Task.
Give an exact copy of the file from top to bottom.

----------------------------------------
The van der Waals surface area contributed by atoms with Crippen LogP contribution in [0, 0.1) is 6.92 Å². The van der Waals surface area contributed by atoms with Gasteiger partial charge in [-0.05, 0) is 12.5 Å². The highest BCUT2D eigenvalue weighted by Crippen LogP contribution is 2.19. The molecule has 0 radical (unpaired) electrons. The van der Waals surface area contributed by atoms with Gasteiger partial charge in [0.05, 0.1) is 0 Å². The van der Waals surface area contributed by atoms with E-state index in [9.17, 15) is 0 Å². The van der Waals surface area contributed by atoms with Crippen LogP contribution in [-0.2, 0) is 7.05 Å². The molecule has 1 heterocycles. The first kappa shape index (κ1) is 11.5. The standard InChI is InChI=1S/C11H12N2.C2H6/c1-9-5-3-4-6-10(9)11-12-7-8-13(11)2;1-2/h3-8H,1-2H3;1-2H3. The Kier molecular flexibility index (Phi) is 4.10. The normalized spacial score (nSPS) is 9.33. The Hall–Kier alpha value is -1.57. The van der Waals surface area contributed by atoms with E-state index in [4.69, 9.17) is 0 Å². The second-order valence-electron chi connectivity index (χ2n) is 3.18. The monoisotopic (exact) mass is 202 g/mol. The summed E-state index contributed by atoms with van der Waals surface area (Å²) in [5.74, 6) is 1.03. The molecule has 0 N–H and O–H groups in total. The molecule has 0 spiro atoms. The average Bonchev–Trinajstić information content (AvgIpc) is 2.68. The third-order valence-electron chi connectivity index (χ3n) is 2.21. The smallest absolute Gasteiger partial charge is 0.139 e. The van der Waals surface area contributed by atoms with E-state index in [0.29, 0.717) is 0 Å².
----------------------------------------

The van der Waals surface area contributed by atoms with Crippen LogP contribution in [0, 0.1) is 6.92 Å². The van der Waals surface area contributed by atoms with Gasteiger partial charge in [-0.05, 0) is 12.5 Å². The highest BCUT2D eigenvalue weighted by Crippen LogP contribution is 2.19. The molecule has 0 radical (unpaired) electrons. The van der Waals surface area contributed by atoms with Gasteiger partial charge in [0.05, 0.1) is 0 Å². The van der Waals surface area contributed by atoms with E-state index in [9.17, 15) is 0 Å². The van der Waals surface area contributed by atoms with Crippen LogP contribution in [-0.2, 0) is 7.05 Å². The molecule has 1 heterocycles. The first kappa shape index (κ1) is 11.5. The standard InChI is InChI=1S/C11H12N2.C2H6/c1-9-5-3-4-6-10(9)11-12-7-8-13(11)2;1-2/h3-8H,1-2H3;1-2H3. The Kier molecular flexibility index (Phi) is 4.10. The normalized spacial score (nSPS) is 9.33. The Hall–Kier alpha value is -1.57. The van der Waals surface area contributed by atoms with E-state index in [4.69, 9.17) is 0 Å². The second-order valence-electron chi connectivity index (χ2n) is 3.18. The monoisotopic (exact) mass is 202 g/mol. The summed E-state index contributed by atoms with van der Waals surface area (Å²) in [5.74, 6) is 1.03. The molecule has 0 N–H and O–H groups in total. The molecule has 0 spiro atoms. The average Bonchev–Trinajstić information content (AvgIpc) is 2.68. The third-order valence-electron chi connectivity index (χ3n) is 2.21. The smallest absolute Gasteiger partial charge is 0.139 e. The van der Waals surface area contributed by atoms with E-state index in [0.29, 0.717) is 0 Å².